Make us your home page
Instagram

Today’s top headlines delivered to you daily.

(View our Privacy Policy)

County may ask you to do some chores

CLEARWATER — Utility bills could go up. Fees to enter parks and beaches could be added. And mowing right-of-way near roads could become the job of nearby homeowners instead of Pinellas County.

Officials are debating increasing fees and chores for residents to help balance the 2010 budget.

The County Commission could begin considering the changes in June to close an $85 million shortfall.

County Administrator Robert LaSala did not release details at a public work session Wednesday night, but the board likely would be asked to approve a law requiring the mowing and up to $5 entrance fees to Fort De Soto Park.

Higher permit costs for buildings and development could raise $600,000. That's in addition to a business occupational tax LaSala's aides are debating. That all could come with a decrease in county services, which officials say people would notice.

"The level of frustration in dealing with us will grow," LaSala said.

The county still needs to find $19.4 million in cuts, despite plans that would eliminate 746 jobs. A blanaced budget must be approved in September.

One target for debate: Sheriff Jim Coats offered to spend $32.8 million less next year, culling 265 jobs. But LaSala's staff said the sheriff is $17.7 million short of the requested cut to reach a goal of a 20 percent reduction.

The board itself has met off-camera twice recently to debate a 10 percent cut of $150,000 to its budget, voting to cut members' and staff pay 4 percent.

Commissioner John Morroni said Tuesday that he hasn't talked to anyone who thinks the board should cut aides; Commissioner Susan Latvala dissented.

"How can you look Bob (LaSala) and the rest of the department heads in the face after what they've had to do?" Latvala asked.

LaSala this week pared his office budget by a fifth, cutting four posts, including assistant county administrator Liz Warren's $162,400 a year job.

David DeCamp can be reached at ddecamp@sptimes.com or (727) 445-4167.

County may ask you to do some chores 05/21/09 [Last modified: Thursday, May 21, 2009 12:14am]
Photo reprints | Article reprints

© 2017 Tampa Bay Times

    

Join the discussion: Click to view comments, add yours

Loading...
  1. Largest Powerball jackpot won by single ticket in Massachusetts

    Blogs

    DES MOINES, Iowa - Powerball Product Group Chair Charlie McIntyre says the $758.7 million jackpot claimed by a ticket sold in Massachusetts is the largest grand prize won by a single lottery ticket in U.S. history.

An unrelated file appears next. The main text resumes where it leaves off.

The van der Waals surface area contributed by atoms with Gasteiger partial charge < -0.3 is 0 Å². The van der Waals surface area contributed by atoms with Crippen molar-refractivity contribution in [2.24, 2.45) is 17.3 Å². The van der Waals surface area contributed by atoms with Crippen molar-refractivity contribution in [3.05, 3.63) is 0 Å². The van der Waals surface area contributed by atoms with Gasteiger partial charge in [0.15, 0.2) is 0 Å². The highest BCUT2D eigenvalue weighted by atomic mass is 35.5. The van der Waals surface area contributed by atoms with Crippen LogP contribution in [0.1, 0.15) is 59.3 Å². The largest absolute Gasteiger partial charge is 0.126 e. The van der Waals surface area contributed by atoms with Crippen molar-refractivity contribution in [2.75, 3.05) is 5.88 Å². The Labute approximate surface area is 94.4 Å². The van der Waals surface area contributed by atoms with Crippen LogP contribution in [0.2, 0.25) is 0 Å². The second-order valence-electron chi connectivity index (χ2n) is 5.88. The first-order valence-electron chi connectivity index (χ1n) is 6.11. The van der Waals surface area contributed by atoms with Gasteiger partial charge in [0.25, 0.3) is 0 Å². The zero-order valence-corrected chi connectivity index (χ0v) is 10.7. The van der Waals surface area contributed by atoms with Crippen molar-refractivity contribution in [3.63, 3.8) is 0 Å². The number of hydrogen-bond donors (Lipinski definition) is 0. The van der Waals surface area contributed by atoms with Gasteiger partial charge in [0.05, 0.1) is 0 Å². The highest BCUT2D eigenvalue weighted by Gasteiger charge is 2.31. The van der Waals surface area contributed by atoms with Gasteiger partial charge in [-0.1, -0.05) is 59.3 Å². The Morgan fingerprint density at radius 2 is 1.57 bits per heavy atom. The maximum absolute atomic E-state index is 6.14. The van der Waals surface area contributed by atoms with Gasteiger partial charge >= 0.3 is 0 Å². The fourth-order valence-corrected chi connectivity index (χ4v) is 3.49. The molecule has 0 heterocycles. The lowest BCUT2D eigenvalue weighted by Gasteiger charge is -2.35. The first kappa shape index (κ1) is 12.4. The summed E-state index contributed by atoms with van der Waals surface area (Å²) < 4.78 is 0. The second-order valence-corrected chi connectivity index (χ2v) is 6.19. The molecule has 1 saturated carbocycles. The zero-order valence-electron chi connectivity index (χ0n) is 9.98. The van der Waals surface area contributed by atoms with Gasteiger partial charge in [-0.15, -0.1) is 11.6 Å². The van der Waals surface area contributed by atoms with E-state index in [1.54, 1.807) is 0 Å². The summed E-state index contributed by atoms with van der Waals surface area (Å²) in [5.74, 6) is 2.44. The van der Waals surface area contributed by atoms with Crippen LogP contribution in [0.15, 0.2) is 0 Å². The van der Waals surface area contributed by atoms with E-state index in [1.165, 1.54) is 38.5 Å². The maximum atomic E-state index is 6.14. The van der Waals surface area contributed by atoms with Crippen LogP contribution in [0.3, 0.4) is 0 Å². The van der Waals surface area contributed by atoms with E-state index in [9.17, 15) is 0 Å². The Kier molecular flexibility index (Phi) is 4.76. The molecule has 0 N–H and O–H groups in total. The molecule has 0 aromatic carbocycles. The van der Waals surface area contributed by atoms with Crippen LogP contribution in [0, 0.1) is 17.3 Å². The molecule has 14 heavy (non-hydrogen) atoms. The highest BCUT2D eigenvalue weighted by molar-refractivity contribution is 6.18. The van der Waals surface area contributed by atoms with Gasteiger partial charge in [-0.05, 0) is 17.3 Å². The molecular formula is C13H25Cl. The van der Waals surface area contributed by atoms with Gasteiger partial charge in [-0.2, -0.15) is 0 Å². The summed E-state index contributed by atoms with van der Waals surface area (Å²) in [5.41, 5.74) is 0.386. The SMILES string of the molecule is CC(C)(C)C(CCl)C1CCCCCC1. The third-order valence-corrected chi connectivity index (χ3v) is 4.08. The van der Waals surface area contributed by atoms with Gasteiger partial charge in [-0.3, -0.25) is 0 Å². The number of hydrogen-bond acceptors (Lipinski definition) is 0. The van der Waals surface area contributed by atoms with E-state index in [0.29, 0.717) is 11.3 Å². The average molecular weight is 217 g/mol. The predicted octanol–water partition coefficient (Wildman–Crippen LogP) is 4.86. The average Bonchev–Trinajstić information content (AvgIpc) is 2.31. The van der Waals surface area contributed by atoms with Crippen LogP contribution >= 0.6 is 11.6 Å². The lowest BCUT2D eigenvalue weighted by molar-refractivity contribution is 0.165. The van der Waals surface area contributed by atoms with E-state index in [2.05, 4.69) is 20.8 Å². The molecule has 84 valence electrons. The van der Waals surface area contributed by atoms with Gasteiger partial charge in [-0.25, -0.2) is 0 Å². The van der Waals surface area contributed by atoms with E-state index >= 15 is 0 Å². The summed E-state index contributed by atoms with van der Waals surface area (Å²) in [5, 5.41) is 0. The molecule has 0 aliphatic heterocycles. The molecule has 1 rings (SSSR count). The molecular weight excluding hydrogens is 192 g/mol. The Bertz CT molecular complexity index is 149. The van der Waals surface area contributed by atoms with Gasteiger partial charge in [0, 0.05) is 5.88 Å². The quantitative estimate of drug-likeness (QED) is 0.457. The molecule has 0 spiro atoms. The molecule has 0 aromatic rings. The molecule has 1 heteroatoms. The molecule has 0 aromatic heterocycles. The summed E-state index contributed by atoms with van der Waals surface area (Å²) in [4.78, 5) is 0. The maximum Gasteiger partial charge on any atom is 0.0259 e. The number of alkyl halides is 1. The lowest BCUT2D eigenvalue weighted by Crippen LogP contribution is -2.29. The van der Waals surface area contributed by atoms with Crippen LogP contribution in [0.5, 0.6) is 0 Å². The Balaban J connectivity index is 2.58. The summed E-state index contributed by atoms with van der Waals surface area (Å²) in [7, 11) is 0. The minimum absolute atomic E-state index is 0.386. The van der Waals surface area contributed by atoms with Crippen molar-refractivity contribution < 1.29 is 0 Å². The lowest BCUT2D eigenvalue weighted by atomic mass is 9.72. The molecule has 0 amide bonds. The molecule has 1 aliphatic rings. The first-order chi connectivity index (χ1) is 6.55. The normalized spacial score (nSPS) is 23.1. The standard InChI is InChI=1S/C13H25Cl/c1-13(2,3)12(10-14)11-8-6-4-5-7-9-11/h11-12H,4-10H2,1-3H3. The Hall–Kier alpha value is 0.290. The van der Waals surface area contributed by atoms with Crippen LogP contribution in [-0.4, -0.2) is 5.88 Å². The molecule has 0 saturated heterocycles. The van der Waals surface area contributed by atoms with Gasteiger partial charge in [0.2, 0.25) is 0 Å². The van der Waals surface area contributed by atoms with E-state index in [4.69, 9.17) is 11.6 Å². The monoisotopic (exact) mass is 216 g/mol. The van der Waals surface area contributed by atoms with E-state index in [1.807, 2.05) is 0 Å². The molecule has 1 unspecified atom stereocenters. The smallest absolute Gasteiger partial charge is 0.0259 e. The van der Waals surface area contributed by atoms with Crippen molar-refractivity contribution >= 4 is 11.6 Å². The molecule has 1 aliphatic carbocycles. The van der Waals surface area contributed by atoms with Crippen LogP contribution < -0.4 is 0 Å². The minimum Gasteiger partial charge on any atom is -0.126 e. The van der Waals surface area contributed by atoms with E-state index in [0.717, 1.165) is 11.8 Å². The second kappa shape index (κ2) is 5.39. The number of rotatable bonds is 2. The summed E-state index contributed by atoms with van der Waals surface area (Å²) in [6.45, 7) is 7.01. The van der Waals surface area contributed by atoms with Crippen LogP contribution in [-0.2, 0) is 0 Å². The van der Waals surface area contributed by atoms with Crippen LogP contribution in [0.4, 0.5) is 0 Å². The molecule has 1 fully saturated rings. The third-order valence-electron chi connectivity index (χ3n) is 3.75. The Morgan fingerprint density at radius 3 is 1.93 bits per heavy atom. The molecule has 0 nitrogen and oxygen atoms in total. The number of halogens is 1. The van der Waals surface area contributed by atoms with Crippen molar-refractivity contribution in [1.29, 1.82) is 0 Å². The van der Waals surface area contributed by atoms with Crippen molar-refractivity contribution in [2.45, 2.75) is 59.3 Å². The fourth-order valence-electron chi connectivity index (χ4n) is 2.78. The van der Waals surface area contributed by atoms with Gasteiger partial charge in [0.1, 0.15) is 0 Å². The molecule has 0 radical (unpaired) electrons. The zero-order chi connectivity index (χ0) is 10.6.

A Powerball lottery sign displays the lottery prizes at a convenience store Wednesday, Aug. 23, 2017, in Northbrook, Ill. Lottery officials said the grand prize for Wednesday night's drawing has reached $700 million, the second -largest on record for any U.S. lottery game.
  2. Florida education news: Computer coding, guidance counseling, career planning and more

    Blogs

    SESSION STARTERS: State Sen. Jeff Brandes refiles legislation to allow Florida high school students to swap computer coding for foreign language credits.

  3. Rays morning after: Offense showing some life

    Blogs

     

  4. Protectors of Confederate statue readied for a battle that never materialized

    Local Government

    BROOKSVILLE — Big Dixie flags were waving. County employees had erected a barrier around the Confederate soldier statue at Main and Broad streets. Roads and parking areas were blocked off. Uniformed local officers and federal law enforcement patrolled.

    Police tape and barricades surround the Confederate statue in Brooksville.
  5. Manhattan Casino choice causes political headache for Kriseman

    Growth

    ST. PETERSBURG — Days before the mayoral primary, Mayor Rick Kriseman's decision to let a Floribbean restaurant open in Midtown's historic Manhattan Casino has caused political angst within the voting bloc he can least afford to lose: the black community.

    Last week Mayor Rick Kriseman chose a Floribbean restaurant concept to fill Midtown's historic Manhattan Casino. But that decision, made days before next week's mayoral primary, has turned into a political headache for the mayor. Many residents want to see the building's next tenant better reflect its cultural significance in the black community. [JAMES BORCHUCK   |   Times]